In constructing a BIN, researchers first developed algorithms that learn the parameters from a large data set to optimally construct the graphical model. These were generally referred to as the learning models and were further distinguished into search and score based methods [26, 29] and conditional dependence analysis methods [30]. In such methods, although both the graphical topology and the joint probability distribution could be learnt and defined from the data set, there were many shortcomings as implementation of such approach required large amount of qualified data.

The alternative to the data-driven approach was the manual construction of BIN through knowledge acquisition from domain experts using various knowledge elicitation techniques [31]. Though, initially, it was the preferred approach for developing CDSS, it also suffered subsequently from various challenges. It became challenging to systematically analyze the acquired knowledge to construct a hierarchical multistage BIN. Moreover, parameter estimation by different experts faced cognitive biases, often leading to ad hoc estimation of a large number of statistical parameters (e.g., prior probabilities, likelihoods, etc.). Moreover, manual construction required the prior specification of graphical structure between domain variables.

To overcome the critical challenges, some unique benefits from data-driven and knowledge elicitation techniques are availed in this paper and a new approach to construct hierarchical multistage BIN and quantify the inference nodes is proposed. Function formulas in first order predicate logic form are derived to guide in constructing the hierarchical multistage BIN. Further, the FL technology is used to quantify dynamic statistical parameters to inference nodes. The proposed methodology is then applied to construct hierarchical multistage Bayesian fuzzy inference nets (HBFIN) to diagnose various heart pathologies based on HDPs. HBFIN is finally validated using site-measured medical data acquired from two hospitals in China.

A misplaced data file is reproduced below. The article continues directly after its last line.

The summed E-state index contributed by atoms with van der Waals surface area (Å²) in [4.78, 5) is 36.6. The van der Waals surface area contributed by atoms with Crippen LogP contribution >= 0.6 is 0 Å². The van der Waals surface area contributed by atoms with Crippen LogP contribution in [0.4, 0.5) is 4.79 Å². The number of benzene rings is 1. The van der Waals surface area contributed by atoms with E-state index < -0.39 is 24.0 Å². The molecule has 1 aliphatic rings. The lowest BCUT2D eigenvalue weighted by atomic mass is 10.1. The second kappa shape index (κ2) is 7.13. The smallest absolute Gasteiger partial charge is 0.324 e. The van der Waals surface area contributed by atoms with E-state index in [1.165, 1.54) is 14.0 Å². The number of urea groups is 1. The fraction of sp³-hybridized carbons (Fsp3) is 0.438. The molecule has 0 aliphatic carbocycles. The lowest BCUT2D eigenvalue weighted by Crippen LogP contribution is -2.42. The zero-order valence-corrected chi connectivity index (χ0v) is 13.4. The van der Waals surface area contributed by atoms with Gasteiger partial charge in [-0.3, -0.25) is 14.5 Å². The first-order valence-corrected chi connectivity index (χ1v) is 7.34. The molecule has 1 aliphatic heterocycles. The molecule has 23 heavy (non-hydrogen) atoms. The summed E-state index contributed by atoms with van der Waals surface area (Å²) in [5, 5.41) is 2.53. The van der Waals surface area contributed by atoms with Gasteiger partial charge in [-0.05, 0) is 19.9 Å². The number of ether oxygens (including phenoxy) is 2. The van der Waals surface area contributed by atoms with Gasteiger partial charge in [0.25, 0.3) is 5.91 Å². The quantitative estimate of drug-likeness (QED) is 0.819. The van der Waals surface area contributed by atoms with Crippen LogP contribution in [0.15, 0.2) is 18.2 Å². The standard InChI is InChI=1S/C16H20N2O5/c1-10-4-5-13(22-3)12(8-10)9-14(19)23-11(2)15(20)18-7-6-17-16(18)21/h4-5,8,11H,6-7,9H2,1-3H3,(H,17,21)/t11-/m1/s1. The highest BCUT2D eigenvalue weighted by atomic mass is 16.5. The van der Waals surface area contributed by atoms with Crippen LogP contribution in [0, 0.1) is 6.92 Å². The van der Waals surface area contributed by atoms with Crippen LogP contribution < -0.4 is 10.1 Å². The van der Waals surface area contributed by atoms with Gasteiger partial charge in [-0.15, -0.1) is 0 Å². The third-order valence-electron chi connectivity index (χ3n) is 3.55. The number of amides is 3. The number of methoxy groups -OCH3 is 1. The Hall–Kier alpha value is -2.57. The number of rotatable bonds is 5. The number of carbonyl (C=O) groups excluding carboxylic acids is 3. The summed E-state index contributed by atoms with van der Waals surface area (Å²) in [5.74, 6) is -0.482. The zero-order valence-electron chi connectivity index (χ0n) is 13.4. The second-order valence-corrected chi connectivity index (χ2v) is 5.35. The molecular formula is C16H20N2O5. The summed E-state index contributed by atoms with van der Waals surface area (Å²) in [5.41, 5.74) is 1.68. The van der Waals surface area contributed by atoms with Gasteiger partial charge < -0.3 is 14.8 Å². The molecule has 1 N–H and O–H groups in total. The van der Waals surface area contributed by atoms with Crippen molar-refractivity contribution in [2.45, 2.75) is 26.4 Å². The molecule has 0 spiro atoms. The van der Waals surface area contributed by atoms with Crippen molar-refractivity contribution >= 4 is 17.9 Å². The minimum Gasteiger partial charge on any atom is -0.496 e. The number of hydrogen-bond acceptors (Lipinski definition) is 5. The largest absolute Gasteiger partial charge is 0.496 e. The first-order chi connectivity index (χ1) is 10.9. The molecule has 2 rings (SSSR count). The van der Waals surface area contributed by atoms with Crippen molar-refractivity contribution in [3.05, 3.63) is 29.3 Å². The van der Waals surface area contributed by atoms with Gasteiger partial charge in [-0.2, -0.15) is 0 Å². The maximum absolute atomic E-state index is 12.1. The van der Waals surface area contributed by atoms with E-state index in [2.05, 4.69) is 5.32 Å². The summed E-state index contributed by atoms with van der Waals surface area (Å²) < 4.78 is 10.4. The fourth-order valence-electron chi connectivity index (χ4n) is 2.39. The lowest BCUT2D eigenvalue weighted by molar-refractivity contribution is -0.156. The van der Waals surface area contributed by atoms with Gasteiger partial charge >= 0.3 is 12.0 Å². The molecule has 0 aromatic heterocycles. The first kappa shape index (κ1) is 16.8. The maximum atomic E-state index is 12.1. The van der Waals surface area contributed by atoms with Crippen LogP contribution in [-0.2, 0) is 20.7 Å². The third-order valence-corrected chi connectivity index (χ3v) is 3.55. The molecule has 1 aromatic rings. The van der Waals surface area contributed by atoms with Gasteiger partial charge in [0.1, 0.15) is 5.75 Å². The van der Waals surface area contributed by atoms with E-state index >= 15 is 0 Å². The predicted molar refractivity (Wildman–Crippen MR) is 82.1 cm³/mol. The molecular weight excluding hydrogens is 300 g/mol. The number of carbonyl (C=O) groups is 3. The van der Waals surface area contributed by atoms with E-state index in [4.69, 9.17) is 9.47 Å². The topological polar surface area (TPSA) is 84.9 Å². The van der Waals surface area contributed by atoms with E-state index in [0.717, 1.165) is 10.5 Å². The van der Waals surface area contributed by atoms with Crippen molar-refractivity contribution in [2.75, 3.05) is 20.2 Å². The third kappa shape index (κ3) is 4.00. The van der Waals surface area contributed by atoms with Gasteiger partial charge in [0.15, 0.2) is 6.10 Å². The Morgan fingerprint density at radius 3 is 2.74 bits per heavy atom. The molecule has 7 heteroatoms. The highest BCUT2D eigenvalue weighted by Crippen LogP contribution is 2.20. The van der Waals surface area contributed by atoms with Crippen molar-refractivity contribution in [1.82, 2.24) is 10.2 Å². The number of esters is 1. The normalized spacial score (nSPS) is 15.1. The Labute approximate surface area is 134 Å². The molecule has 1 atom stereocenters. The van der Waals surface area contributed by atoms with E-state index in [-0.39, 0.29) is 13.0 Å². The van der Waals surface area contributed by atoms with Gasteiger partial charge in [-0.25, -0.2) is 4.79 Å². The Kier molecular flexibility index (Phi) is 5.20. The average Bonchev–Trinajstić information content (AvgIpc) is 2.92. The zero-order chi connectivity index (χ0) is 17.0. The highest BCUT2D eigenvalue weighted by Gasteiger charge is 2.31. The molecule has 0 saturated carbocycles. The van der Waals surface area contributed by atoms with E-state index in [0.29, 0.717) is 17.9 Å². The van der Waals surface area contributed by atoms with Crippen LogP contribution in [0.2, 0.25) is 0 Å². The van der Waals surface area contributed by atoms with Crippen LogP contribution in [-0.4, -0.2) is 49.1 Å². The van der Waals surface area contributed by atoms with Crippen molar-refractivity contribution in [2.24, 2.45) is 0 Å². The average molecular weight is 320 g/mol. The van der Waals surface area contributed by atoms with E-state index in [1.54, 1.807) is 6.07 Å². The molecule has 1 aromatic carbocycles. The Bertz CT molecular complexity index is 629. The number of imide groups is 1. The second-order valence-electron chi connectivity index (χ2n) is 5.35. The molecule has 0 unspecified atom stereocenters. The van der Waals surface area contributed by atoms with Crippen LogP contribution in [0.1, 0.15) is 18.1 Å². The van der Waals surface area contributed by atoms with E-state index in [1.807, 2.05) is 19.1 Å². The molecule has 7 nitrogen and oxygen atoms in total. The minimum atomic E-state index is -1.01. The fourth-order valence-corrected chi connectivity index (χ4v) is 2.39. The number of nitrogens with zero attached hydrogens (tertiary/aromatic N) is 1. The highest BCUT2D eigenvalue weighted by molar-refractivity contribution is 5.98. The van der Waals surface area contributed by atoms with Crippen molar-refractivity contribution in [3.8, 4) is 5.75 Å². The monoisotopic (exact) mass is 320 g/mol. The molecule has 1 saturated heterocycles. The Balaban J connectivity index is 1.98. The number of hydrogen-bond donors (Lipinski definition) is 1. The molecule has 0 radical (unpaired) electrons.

2. Hemodynamic Parameters

HDPs derived from hemodynamic analysis of SPG signal can serve as powerful indices for prognosis of CVDs. There are various approaches to hemodynamic analysis [32, 33]. In this paper, hemodynamic analysis is computed based on elastic cavity theory [3], in which the point and area based morphological features of SPG signal as shown in Figure 1 are used to deduce 32 HDPs. The following will show the derivation of some of the important HDPs.

376378.fig.001
Figure 1: Point and area based morphological features of a typical SPG signal.

Blood flow continuous equation is where is the volume of blood flowing into the artery and is the volume of blood flowing into the vein. and are the systolic and diastolic time period, respectively.

Relation between pressure and blood flow is where is the arterial pressure, is the venous pressure, and is the peripheral resistance of cardiovascular system.

Arterial pressure-volume equation is where is the arterial compliance.

Now, with (1)~(4), the analytic equation of elastic cavity can be computed as follows:

Computing the integral of (5) and (6), where is the stroke volume and the parameters ,  ,  , and are the morphological features obtained from SPG as in Figure 1. Thus, the HDPs-, , , and so forth can be computed with following equations.

Auxiliary blood pressure index is

Stroke volume is

Auxiliary sphygmogram index is

Arterial compliance is

Peripheral resistance is

Similarly, with morphological features and deduced HDPs, various other HDPs can be generated.

3. Define Function Formulas and Statistical Parameters

3.1. Medical Data Acquisition

The site-measured medical data consists of medical records of different samples, including each patient’s physiological attributes, original SPG waveforms, HDPs, and doctor’s clinical diagnostic results. Here, the medical symptom space is denoted by MSS , where , including 6 physiological attributes and 32 HDPs. Totally, 2267 medical records of 165 patients were acquired from two hospitals in China and 850 healthy records were randomly collected. Patient’s SPG waveforms and HDPs were measured 12 to 15 times at different time interval within 5 weeks, and their physiological attributes such as age, gender, height, weight, and so forth were also recorded.